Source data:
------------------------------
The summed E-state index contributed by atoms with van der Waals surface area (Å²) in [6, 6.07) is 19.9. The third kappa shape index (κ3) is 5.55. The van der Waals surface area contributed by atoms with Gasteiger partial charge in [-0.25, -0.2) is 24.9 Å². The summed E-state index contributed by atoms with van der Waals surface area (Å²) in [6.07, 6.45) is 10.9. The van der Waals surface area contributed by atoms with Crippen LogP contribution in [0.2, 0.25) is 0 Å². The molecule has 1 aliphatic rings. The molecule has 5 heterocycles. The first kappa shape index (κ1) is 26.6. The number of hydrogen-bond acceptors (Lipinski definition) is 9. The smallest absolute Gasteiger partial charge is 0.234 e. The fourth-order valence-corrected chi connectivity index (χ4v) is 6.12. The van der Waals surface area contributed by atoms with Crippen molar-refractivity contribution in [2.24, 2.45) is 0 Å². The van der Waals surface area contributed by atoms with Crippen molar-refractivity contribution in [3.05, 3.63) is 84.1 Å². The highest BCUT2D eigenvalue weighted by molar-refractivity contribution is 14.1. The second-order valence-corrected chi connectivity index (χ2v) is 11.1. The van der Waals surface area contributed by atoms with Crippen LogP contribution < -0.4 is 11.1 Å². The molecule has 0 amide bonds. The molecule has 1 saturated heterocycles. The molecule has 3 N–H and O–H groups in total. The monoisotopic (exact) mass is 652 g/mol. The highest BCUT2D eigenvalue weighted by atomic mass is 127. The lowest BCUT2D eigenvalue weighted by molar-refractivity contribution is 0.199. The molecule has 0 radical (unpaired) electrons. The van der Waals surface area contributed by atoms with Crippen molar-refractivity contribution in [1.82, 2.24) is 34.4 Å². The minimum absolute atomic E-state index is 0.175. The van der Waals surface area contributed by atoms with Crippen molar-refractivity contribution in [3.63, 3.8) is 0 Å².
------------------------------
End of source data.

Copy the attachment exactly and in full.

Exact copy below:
The summed E-state index contributed by atoms with van der Waals surface area (Å²) in [6, 6.07) is 19.9. The third kappa shape index (κ3) is 5.55. The van der Waals surface area contributed by atoms with Gasteiger partial charge in [-0.25, -0.2) is 24.9 Å². The summed E-state index contributed by atoms with van der Waals surface area (Å²) in [6.07, 6.45) is 10.9. The van der Waals surface area contributed by atoms with Crippen LogP contribution in [0.2, 0.25) is 0 Å². The molecule has 1 aliphatic rings. The molecule has 5 heterocycles. The first kappa shape index (κ1) is 26.6. The number of hydrogen-bond acceptors (Lipinski definition) is 9. The smallest absolute Gasteiger partial charge is 0.234 e. The fourth-order valence-corrected chi connectivity index (χ4v) is 6.12. The van der Waals surface area contributed by atoms with Crippen molar-refractivity contribution in [2.24, 2.45) is 0 Å². The van der Waals surface area contributed by atoms with Crippen molar-refractivity contribution in [3.05, 3.63) is 84.1 Å². The highest BCUT2D eigenvalue weighted by molar-refractivity contribution is 14.1. The second-order valence-corrected chi connectivity index (χ2v) is 11.1. The van der Waals surface area contributed by atoms with Crippen LogP contribution < -0.4 is 11.1 Å². The molecule has 0 amide bonds. The molecule has 1 saturated heterocycles. The molecule has 3 N–H and O–H groups in total. The monoisotopic (exact) mass is 652 g/mol. The highest BCUT2D eigenvalue weighted by atomic mass is 127. The lowest BCUT2D eigenvalue weighted by molar-refractivity contribution is 0.199. The molecule has 0 radical (unpaired) electrons. The van der Waals surface area contributed by atoms with Crippen molar-refractivity contribution in [1.82, 2.24) is 34.4 Å². The minimum absolute atomic E-state index is 0.175. The van der Waals surface area contributed by atoms with Crippen molar-refractivity contribution in [3.63, 3.8) is 0 Å².